How a Welshman taking a German idea to Scotland began the journey to British primary education.
Where: New Lanark, Scotland
Scale: Revolutionary step towards our modern education system
Established by utopian philanthropist Robert Owen, the first British infant school was opened in Scotland, taking inspiration from the 18th century Bavarian institutions which helped children whose parents both worked out of the home.
The school was part of Owen’s New Lanark Mills community, a project designed to raise living standards and therefore boost productivity – a radical idea for the early 18th century.
Workers at New Lanark were housed appropriately, worked fewer hours, were paid fairly and contributed to a communal healthcare fund, the latter being one of the earliest examples of a form of socialised healthcare.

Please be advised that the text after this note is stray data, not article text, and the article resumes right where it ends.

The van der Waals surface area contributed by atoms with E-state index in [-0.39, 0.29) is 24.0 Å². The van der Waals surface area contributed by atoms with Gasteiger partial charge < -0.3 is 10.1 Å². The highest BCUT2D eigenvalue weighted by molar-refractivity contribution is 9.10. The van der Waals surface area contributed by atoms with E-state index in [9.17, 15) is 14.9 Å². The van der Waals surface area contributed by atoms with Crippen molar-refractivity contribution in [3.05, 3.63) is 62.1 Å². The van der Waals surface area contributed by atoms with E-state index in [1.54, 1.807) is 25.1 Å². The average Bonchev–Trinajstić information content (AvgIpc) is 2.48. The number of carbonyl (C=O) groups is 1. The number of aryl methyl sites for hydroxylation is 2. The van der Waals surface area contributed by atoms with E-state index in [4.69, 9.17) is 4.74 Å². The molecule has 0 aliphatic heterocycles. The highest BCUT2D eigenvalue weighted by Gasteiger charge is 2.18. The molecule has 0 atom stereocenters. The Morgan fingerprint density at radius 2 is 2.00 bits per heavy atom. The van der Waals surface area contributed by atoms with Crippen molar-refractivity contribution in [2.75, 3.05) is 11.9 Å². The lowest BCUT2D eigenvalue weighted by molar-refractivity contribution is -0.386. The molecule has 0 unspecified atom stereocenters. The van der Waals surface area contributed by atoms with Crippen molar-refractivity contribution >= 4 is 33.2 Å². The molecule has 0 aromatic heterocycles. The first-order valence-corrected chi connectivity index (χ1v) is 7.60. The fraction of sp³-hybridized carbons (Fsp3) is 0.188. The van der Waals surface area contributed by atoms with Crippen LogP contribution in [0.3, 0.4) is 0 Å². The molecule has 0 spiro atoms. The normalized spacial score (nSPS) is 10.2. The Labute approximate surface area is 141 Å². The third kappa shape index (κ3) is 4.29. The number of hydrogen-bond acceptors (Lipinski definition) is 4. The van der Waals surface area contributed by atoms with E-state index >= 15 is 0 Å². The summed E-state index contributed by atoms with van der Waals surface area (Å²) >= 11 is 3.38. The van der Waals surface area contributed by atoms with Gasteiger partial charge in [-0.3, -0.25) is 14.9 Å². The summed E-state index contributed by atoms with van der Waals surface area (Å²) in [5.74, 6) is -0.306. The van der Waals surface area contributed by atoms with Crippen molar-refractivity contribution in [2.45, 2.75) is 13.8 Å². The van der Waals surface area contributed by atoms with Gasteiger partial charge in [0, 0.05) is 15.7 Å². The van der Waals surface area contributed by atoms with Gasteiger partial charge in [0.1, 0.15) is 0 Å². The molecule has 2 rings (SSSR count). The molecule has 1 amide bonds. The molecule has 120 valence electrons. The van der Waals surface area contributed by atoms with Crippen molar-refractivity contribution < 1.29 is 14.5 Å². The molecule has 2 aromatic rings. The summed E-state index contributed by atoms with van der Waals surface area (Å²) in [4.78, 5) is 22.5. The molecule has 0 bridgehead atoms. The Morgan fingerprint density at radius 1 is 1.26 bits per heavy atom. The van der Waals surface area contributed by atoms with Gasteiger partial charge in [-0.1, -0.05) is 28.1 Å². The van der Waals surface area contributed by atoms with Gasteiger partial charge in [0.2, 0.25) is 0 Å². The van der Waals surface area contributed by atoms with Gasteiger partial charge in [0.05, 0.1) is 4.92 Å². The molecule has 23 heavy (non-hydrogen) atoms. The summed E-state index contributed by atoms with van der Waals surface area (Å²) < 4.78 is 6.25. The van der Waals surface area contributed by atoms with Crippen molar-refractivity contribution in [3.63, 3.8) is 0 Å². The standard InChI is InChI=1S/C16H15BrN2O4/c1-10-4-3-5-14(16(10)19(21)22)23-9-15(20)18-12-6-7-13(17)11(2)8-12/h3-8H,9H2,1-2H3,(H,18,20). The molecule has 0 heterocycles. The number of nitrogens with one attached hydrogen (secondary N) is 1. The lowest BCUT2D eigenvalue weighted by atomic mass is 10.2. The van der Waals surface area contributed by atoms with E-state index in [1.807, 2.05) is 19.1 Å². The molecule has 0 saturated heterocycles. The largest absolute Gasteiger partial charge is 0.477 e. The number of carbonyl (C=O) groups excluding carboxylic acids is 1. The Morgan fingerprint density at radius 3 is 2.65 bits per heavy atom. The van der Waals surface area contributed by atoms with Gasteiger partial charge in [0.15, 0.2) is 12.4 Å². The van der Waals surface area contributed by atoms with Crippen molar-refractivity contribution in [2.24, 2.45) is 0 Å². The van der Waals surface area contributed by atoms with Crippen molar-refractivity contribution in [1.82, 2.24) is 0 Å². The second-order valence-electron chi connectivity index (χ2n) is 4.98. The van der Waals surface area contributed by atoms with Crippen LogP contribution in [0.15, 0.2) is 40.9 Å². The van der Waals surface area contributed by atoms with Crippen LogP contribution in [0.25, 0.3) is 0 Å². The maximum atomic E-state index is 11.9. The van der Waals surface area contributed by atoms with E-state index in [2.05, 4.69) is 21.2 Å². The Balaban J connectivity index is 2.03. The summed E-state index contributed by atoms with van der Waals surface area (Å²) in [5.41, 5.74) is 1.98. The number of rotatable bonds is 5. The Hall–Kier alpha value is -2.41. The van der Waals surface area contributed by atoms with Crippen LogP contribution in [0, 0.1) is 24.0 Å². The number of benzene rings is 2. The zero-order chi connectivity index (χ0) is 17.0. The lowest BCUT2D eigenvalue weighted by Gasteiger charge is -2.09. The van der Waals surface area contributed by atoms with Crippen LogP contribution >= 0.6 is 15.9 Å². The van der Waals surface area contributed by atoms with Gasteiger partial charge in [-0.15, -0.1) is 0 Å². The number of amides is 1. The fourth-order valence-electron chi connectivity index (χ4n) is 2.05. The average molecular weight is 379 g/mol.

Importantly, Owen’s two New Lanark ‘schools’ encouraged both children and their parents to receive an education and ‘better themselves’, paving the way for nationwide educational reform.
After 25 years reforming New Lanark, Owen took his revolutionary ideas to the New World - opening both the first kindergarten and the first public library in the USA.